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Old 03-11-2013, 01:57 PM
Brian Martin,Freelance adviser
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I've even had pro's ruin panels. I don't know, I think it is more about what material you use, but sand is a no-no. There are a couple of guys on here that know a bunch about the subject let's see if they respond.

On the stripper,that I have done a ton of and have a few tips. The trick to stripper is you simply mask off what you don't want it on just as if you were painting it. Here at work we will strip the roof of a year old car leaving not a mark on the rest of it, simply my covering the car in plastic, exposing the roof by cutting it out and then adding some masking paper over the top around the top just for good measure. After it's stripped being very careful to peel the paper off as to not touch or drip it on the car and wham, done deal bare metal roof.

Seams and such you always want to cover with duct tape then after it's stripped you remove the duct tape and remove the paint and gunk in the seam with a surface conditioning disc .....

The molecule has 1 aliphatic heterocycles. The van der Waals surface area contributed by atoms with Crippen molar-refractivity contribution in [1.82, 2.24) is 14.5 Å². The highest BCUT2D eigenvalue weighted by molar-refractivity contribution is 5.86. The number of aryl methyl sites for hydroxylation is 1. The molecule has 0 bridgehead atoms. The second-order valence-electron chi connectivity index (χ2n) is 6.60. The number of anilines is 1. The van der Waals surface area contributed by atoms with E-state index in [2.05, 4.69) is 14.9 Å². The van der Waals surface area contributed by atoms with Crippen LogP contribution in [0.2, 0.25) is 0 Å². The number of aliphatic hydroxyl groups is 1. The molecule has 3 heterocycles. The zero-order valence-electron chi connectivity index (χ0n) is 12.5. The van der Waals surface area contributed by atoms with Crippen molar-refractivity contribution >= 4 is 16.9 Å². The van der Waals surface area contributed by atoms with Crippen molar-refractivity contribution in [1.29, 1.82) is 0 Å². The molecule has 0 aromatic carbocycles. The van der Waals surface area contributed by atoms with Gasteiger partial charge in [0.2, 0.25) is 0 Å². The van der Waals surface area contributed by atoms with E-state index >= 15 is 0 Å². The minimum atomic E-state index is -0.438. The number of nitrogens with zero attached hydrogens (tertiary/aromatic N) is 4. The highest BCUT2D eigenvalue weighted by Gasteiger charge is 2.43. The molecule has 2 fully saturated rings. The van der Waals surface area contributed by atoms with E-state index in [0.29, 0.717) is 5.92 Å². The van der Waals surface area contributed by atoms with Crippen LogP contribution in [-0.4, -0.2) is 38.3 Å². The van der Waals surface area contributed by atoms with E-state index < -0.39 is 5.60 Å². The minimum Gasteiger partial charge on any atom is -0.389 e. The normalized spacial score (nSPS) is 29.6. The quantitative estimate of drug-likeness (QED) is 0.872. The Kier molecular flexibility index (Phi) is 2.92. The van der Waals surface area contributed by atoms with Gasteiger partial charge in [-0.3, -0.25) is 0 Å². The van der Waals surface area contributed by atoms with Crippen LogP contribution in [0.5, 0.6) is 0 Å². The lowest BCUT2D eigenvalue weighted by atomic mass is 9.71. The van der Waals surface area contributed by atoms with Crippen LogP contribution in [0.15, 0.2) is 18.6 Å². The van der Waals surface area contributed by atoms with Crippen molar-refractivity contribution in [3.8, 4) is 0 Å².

Or a "clean and strip" disc.

They work WAY better than a wire wheel.

But this is the norm, to cover up what you don't want stripped. I have even done complete cars that were assembled (no chrome and handles and stuff though) where all the door, fender, hood, trunk seams were duct taped and any other holes like antenna and handles and locks. Then remove all the tape and sand off the remaining and wham, bare metal car.

One thing I can't stress enough, if you can't really jump on this car and knock it out in a day and sand it and get it into epoxy primer I HIGHLY recommend you do a panel at a time. It takes a little more time but you don't get overwhelmed. it is VERY easy to be overwhelmed by a bare metal car sitting there. And you just can't walk away until you feel like it. So doing one panel at a time getting it back into epoxy primer then moving onto the next is a recommendation.


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